It’s that time of year again—the weather is getting warmer, Christmas music starts to play at the supermarket, and you begin to anticipate finally seeing the extended family again (whether in a positive way or negative!). But then you notice it—something about one of your relatives seems a bit different, and they are exhibiting some concerning behaviour.
What you may be noticing are symptoms of dementia. While the holiday season takes its toll on us in different ways, here are some signs to watch out for.
- Difficulty coping with stress
Christmas has never been an easy time of year to navigate, but the deterioration of a relative’s ability to cope with the bustle may be indicative of dementia. Dementia impairs a person’s ability to carry out once-familiar tasks, turning seemingly simple chores into a struggle.
- Confusion during conversation
While we ALL feel confused when our grandson tries to explain the latest technology, communication difficulties are one tell-tale sign of dementia. People with dementia may struggle to articulate themselves, and seem unable to follow a conversation.
Try speaking in clear, straightforward terms to a relative showing signs of dementia, and maintain direct eye contact while you speak.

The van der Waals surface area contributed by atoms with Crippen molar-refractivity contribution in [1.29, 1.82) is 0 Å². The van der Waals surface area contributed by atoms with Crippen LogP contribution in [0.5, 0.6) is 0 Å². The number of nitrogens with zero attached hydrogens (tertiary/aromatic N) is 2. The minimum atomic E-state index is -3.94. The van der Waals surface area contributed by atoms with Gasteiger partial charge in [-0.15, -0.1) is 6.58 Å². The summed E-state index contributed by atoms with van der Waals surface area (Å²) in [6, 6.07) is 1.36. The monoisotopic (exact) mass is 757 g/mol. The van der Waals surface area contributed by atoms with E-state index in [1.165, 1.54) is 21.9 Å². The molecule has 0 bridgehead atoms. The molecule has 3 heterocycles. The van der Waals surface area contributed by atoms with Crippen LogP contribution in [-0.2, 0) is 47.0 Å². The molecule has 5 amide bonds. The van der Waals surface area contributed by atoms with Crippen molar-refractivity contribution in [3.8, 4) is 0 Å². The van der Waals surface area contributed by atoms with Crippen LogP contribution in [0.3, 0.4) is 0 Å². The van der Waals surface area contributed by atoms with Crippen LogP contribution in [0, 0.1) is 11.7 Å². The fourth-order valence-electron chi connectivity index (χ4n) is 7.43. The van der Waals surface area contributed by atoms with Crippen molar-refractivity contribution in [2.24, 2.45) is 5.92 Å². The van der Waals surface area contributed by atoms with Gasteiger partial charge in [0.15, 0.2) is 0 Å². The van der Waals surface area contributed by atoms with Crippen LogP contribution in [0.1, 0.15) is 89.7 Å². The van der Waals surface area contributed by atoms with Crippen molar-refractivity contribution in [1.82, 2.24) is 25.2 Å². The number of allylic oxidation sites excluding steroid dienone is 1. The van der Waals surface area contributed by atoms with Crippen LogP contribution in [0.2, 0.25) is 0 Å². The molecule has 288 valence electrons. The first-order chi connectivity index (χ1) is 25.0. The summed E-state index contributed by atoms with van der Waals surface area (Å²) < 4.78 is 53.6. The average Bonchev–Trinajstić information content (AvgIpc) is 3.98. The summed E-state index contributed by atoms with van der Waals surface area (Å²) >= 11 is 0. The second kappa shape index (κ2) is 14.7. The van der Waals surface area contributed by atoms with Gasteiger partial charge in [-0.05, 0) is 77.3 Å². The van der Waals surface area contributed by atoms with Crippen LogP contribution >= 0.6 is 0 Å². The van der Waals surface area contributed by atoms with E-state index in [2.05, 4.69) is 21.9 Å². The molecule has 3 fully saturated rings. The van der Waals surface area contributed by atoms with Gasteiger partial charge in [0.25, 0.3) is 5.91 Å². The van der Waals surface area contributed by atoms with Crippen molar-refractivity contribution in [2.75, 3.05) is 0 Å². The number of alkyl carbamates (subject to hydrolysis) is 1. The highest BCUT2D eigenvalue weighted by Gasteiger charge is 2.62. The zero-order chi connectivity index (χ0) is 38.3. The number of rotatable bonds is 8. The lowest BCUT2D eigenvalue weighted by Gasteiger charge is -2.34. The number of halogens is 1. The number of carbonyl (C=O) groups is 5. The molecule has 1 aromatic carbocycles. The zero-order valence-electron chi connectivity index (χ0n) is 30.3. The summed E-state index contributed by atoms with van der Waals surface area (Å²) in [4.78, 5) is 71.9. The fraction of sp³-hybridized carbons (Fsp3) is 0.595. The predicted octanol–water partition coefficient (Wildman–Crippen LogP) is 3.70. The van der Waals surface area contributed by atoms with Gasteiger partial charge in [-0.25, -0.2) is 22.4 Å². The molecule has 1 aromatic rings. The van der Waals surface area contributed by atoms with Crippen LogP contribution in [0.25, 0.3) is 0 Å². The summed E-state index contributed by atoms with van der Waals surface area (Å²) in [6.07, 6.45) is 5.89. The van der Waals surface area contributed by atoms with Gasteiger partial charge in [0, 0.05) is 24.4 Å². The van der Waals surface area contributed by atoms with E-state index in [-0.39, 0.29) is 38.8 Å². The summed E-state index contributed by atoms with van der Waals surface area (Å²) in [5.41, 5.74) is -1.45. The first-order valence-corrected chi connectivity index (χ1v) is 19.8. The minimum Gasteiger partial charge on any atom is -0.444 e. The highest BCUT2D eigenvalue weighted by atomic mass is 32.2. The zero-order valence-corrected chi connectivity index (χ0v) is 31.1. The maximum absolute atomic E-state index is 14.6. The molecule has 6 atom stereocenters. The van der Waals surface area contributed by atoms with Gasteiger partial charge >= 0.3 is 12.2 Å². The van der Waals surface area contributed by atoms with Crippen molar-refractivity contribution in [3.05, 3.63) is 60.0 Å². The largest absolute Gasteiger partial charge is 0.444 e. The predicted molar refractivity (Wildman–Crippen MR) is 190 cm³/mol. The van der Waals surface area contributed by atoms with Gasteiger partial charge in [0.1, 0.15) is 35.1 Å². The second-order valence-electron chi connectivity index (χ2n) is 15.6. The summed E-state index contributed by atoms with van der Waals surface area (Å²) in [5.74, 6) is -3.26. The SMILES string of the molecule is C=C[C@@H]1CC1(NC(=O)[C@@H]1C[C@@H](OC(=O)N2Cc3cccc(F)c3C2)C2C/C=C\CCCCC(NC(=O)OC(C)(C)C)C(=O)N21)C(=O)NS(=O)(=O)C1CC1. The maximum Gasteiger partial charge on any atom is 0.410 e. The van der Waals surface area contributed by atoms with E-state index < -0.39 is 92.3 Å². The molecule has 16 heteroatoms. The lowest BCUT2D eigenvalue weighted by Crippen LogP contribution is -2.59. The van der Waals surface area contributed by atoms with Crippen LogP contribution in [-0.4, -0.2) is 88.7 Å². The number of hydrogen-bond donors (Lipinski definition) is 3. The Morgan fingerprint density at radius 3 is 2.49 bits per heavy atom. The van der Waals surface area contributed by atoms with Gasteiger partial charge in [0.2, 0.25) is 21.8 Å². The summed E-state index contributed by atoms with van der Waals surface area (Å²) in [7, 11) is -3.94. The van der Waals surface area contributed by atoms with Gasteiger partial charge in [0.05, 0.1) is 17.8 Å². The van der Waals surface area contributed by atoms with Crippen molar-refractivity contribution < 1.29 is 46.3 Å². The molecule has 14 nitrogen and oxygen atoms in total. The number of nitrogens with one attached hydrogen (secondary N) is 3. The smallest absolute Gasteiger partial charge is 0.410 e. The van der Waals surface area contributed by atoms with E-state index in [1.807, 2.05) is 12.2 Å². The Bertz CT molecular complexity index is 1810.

- Lack of recognition
Perhaps you’re spending time together in a family home, and you spot a family member looking lost or confused. This is more than just momentary forgetfulness—dementia impacts memory recollection, and places that were once familiar now seem confusing and unknown. Be sure to signpost bathrooms and living areas in your home should someone seem lost; it will reduce their distress and confusion as they walk around.
Places aren’t the only thing that can be forgotten—people with dementia may also forget people. Whether it be a spouse, friend, or relative, a person developing dementia may have troubling recalling faces and names.
- Loss of decorum
This isn’t just a case of too much eggnog; an early sign of dementia is a change in behaviour. Dementia changes the way people act in social situations. They may make inappropriate comments, poorly-timed jokes, exhibit sexual behaviour, or forget their manners. Though the initial response of family members may be shock and disapproval, it is not the person’s fault. Give the person a space to withdraw to away from other people, in order to give them (and you) a break.
While the thought of dementia in yourself or a relative may be scary, a diagnosis can enable you to seek appropriate care. There is a lot of support available for people with dementia, and it is not something that you must experience alone.